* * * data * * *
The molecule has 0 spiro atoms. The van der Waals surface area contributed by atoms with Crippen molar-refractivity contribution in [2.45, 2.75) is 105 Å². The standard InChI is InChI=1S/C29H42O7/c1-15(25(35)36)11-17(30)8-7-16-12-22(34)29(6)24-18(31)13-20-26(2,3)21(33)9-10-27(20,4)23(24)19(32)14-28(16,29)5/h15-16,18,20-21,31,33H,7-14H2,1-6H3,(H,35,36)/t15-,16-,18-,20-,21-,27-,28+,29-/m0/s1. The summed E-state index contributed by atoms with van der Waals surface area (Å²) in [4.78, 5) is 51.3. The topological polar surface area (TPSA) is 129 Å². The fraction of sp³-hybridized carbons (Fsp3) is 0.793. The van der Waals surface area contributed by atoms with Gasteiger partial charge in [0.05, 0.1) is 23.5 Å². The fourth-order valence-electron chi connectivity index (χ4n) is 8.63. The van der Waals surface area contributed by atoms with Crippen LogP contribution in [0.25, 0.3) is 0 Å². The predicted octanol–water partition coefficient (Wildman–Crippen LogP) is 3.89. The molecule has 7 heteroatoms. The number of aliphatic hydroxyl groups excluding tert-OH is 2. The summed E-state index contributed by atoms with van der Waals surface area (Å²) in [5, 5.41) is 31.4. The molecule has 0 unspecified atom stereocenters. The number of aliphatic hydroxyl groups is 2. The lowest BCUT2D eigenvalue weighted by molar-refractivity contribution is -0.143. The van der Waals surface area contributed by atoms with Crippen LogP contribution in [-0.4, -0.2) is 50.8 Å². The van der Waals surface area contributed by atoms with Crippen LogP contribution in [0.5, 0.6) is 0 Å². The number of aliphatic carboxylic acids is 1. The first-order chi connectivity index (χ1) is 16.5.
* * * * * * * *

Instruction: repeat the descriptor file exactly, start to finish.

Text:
The molecule has 0 spiro atoms. The van der Waals surface area contributed by atoms with Crippen molar-refractivity contribution in [2.45, 2.75) is 105 Å². The standard InChI is InChI=1S/C29H42O7/c1-15(25(35)36)11-17(30)8-7-16-12-22(34)29(6)24-18(31)13-20-26(2,3)21(33)9-10-27(20,4)23(24)19(32)14-28(16,29)5/h15-16,18,20-21,31,33H,7-14H2,1-6H3,(H,35,36)/t15-,16-,18-,20-,21-,27-,28+,29-/m0/s1. The summed E-state index contributed by atoms with van der Waals surface area (Å²) in [4.78, 5) is 51.3. The topological polar surface area (TPSA) is 129 Å². The fraction of sp³-hybridized carbons (Fsp3) is 0.793. The van der Waals surface area contributed by atoms with Gasteiger partial charge in [0.05, 0.1) is 23.5 Å². The fourth-order valence-electron chi connectivity index (χ4n) is 8.63. The van der Waals surface area contributed by atoms with Crippen LogP contribution in [0.25, 0.3) is 0 Å². The predicted octanol–water partition coefficient (Wildman–Crippen LogP) is 3.89. The molecule has 7 heteroatoms. The number of aliphatic hydroxyl groups excluding tert-OH is 2. The summed E-state index contributed by atoms with van der Waals surface area (Å²) in [5, 5.41) is 31.4. The molecule has 0 unspecified atom stereocenters. The number of aliphatic hydroxyl groups is 2. The lowest BCUT2D eigenvalue weighted by molar-refractivity contribution is -0.143. The van der Waals surface area contributed by atoms with Crippen LogP contribution in [-0.4, -0.2) is 50.8 Å². The van der Waals surface area contributed by atoms with Crippen LogP contribution in [0.5, 0.6) is 0 Å². The number of aliphatic carboxylic acids is 1. The first-order chi connectivity index (χ1) is 16.5.